LONDON: A San Francisco federal court on Monday denied YouTube LLC's request to throw out a contentious lawsuit brought by a group of content creators who say the video-streaming giant only protects the interests of large copyright owners like major studios and music labels.
US District Court James Donato said YouTube failed to show that he should dismiss the lawsuit filed by “ordinary” copyright owners, led by Grammy-winning composer Maria Schneider, at an early stage of the case.
YouTube's attorneys and its parent company Google did not immediately respond to a request for comment on Tuesday. Attorneys for the plaintiffs also did not respond to a request for comment.
Schneider sued YouTube in 2020 on behalf of a proposed class of small copyright owners, arguing the platform only protects large copyright owners from infringement while allowing pirated content from others in order to draw in users. The group said major companies have access to YouTube's advanced Content ID software to scan for and automatically block infringing content, while individual creators are left “out in the cold.”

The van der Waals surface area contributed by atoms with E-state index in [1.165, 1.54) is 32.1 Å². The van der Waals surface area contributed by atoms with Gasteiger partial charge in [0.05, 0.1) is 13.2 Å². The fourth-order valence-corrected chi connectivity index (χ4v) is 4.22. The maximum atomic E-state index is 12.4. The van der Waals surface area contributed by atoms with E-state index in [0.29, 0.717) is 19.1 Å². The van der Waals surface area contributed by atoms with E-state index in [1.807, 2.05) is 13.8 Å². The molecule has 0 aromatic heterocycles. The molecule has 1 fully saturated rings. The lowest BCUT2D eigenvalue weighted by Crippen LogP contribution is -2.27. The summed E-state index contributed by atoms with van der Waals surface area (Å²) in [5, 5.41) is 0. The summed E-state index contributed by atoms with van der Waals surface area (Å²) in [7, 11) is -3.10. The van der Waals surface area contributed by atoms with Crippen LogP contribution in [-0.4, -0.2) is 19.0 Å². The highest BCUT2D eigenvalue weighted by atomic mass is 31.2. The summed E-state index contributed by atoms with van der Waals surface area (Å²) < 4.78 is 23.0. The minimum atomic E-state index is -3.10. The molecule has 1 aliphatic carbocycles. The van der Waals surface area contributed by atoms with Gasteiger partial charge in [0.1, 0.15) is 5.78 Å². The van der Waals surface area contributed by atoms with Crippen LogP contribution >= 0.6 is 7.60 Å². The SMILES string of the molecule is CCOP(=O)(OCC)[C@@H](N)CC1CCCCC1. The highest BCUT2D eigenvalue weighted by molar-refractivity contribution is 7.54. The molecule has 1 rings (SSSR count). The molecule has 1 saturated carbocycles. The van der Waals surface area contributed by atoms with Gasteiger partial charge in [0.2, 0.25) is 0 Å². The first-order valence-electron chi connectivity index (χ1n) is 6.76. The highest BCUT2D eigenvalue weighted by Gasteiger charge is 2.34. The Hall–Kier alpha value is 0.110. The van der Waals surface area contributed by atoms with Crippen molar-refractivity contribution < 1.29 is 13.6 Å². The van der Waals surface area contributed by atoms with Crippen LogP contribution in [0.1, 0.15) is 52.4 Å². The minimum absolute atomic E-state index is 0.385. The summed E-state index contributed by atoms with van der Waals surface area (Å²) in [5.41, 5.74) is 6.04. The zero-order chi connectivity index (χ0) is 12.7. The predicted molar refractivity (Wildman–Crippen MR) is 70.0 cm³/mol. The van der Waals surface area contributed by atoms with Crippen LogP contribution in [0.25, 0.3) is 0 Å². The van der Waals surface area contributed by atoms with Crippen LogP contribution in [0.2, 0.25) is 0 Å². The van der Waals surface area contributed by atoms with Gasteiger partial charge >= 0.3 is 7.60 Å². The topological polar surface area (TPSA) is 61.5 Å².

YouTube raised several arguments last year to dismiss the case. It told the court that the group had not identified all of the copyrights they were suing over, and said the plaintiffs claimed the right to add new copyrights to the case “whenever they please,” making their claims a “moving target.”
The company also said the group did not show that it owned some of the copyrights at issue, and that it failed to register others before suing.
Donato said Monday that YouTube's arguments were “unavailing.” The judge said the lawsuit identifies specific works whose copyrights YouTube allegedly violated, which was enough to give YouTube “fair notice” of the claims.
Donato also rejected YouTube's arguments based on the group's alleged failure to show copyright ownership and registration.